Six of us made the trip down from Scotland through torrential downpours on the motorway and the local animals, as usual, seemed very pleased to see us. The grass down here must have something extra in it judging by the above photograph! Poor donkey!
Myself, Alex, Graeme, Grant, John and Alan spent a pleasant Friday night in the hut then went to sleep with the sound of lashing rain and blustery conditions. Normally in Scotland a poor weekend weather forecast as bad as this one would be greeted with gloom by most of the folk going away on a trip north with thoughts of miserable knee deep bogs, soaking clothes, boots and socks wringing after a short time, wading bridgeless rivers, and dismal views of bits of hills through the murk. The Lake District is civilised however and you are never far from a well made network of low level paths, interesting landscape, small attractive towns and villages and even underground wet weather alternatives. These days I mainly leave Scotland and the Munros for the English hill going folk who seem to relish wild and challenging conditions  in a grim empty bracken infested landscape. Scotland for the English- Lake District for the Scots I say now I'm older and wiser :o)
Next morning, Saturday, the heavy overnight rain had abated and the forecast said it would improve into better conditions as the day went on. Normally in Scotland there is so much boggy ground and range after range of soggy mountains that it can actually influence the forecast and stubbornly hang on to the murk and gloom despite an improving picture but we believed it here so we donned waterproofs and set off from the hut heading for Pike of Blisco, 706 metres in gentle drizzle.
 Alex had a big day planned with a bagging round of the Pike then Great Knott, Long Top, Crinkle Crags, Shelter Crags and ending on Bow Fell, 902 metres. Graeme and Grant didn't fancy this with the present wet weather conditions and had a longer lie in before completing the same traverse slightly later, once the weather improved.
This is a view of our first hill of the day, Pike of Blisco, but taken on the way back when we were heading back down into Langdale.
Needless to say we had only walked a short distance up the hill when the light rain stopped and the sun came out. One thing about the Lake District I've always admired is how rugged and complex the mountain groups are down here and how much bare rock is usually on show. Lakeland has an incredible amount of savage but extremely beautiful mountains, each boasting great individuality of character packed into a relatively small area and if there are any dull mountains in the Lakes I've still to find them. Even the tiny peaks here have great character and singular beauty. Superbly constructed paths and picture postcard views in every direction make Cumbria a photographers dream and the hills seem easier to ascend as well. It's a win- win situation as far as I'm concerned. Halfway up the first hill we reached this easy scramble and from then on it was clusters of bare rock and heavily weathered andesite  and rhyolite slabs that felt like sandpaper rough Gabbro in places all the way to Bow Fell, the 6th highest mountain in the Lakes at 2,959 feet.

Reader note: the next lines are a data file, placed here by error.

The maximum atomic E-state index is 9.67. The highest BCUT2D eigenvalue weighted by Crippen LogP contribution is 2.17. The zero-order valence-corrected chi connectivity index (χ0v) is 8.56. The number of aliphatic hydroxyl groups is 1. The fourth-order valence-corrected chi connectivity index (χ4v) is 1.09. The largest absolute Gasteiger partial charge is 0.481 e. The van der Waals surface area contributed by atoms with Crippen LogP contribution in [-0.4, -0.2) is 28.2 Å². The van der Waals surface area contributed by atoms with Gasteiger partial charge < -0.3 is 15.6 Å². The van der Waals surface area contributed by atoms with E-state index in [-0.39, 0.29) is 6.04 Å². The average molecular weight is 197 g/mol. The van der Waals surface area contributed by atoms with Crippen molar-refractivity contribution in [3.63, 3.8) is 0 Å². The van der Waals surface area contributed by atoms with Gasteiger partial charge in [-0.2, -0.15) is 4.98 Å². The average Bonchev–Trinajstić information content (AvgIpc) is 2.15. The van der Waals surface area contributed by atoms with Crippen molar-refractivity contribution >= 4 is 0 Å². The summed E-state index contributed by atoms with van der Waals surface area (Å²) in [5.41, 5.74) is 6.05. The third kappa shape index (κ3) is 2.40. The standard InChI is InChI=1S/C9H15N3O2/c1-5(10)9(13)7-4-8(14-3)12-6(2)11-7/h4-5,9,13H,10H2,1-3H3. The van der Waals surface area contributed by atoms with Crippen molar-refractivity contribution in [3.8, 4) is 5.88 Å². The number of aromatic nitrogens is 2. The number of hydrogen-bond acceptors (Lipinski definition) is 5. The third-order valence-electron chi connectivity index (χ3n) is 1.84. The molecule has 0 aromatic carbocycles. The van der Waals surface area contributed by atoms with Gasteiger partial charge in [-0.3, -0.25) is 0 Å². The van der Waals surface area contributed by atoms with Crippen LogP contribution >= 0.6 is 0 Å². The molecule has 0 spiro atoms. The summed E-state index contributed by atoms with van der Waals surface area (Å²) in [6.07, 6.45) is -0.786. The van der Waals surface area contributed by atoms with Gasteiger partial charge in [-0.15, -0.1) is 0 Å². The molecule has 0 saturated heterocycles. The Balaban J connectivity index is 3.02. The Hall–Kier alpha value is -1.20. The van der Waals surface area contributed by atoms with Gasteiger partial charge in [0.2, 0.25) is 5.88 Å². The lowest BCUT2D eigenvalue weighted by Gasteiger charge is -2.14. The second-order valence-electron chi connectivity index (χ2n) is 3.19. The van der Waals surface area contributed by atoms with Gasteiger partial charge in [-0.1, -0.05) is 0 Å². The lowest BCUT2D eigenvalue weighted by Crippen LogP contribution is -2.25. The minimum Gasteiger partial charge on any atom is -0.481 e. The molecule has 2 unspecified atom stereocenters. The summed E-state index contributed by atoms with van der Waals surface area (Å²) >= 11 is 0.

The infamous "granny stopper" of the "Bad Step" a tricky, heavily polished, obstacle on the traverse along the ridgeline.
 Scafell Pike, 978 metres and Great End, 910 metres area still clinging onto a bank of dark clouds while we walked in sunshine just below on the ridge traverse.

As luck would have it the slightly lower rock pyramid of Bow Fell was clear and sunny and all of us were knocked out by the stunning nature of the surrounding landscape and the sheer expanse of naked rock on show. It reminded my of the Skye Cuillin in places and the Steeple-Pillar Traverse was the same last year. Hardly a blade of grass in sight.
The ridge on the opposite side of the valley was the same with the sugar loaf dome of Pike of Stickle prominent and climbers favourite Gimmer Crag, boasting acres of quality rock face in a high vertical setting above Langdale. Both Alex, John and myself had climbed Gimmer Crag rock routes years ago and been very impressed by the steep committing nature of the rock climbs here with increasing exposure from the first move. In particular on "The Crack" an amazing 80 metre, 3 pitch VS early test piece which I fell off several times as a second due to the 4b hand traverse being saturated with running water after a day of heavy rainfall. Luckily, I had a good leader to drag me over the soaking crux. The Magnificent Kipling Groove HVS sits close by named by the first pair of climbers to tackle it successfully because its...
"Ruddy Ard".
A view of our traverse line to Bow Fell, highlighted in the sunshine.
The superb scenery of Lakeland, the equal of most Scottish Peaks for ruggedness and beauty and better than many hill groups I've slogged over north of the border. ( Don't shoot me I'm only the messenger :o)

The delightfully rugged summit of Bow Fell.
We descended down the easy path of "The Band" back into Langdale, happy in the knowledge we had bagged several Wainwrights and had snatched a fantastic hill day from what was a poor initial weather forecast for the weekend. Blue Sky Scotland saves the day again.
Another great bonus of the Lakes is the fact that you don't need to climb to the summit of mountains with all your gear to go rock climbing as many of the Dales/valleys are festooned with quality rock routes at low levels. This is Middlefell Buttress on Raven's crag which lies just above the pub and boasts an incredible number of stunning rock routes at all grades. Very few areas of Scotland can compete with a top quality crag like this one right above a classic pub. Great list of routes at every grade and small slide show of good climbing photos here. Love the one with the climber facing the sheep looking down the route. Click on the white arrows in the photo gallery.
Alex and I climbed Middlefell Buttress, a so called Diff with a desperate direct start, years ago here and it felt about VS in places due to the polish on the holds. You could see your reflection in the rock looking back at you and the expression was a mixture of worry and laughing disbelief.
Alex and the crew heading for the well known pub below the crag. Still a cracking place for a few pints and bad boys Alex and Alan liked it so much they stayed on here and got drunk while myself and John tackled the walk back up the hillside to the hut in the dark with head torches. A couple of hours later our merry miscreants finally turned up and had a belated dinner. It gets dark early now and by half six it's pitch black outside... a fact they seemed to forget on the walk back to our sleeping accommodation. Tut Tut.
A view of the Langdale Pikes area and the cute black bodied, white faced sheep that dot the landscape.
Two drunk guys make dinner in the hut :o)

Video is another tune by the Smoke Fairies recorded over in Dingle in Ireland. I like the interlinking guitar and vocal folk harmonies of this pair.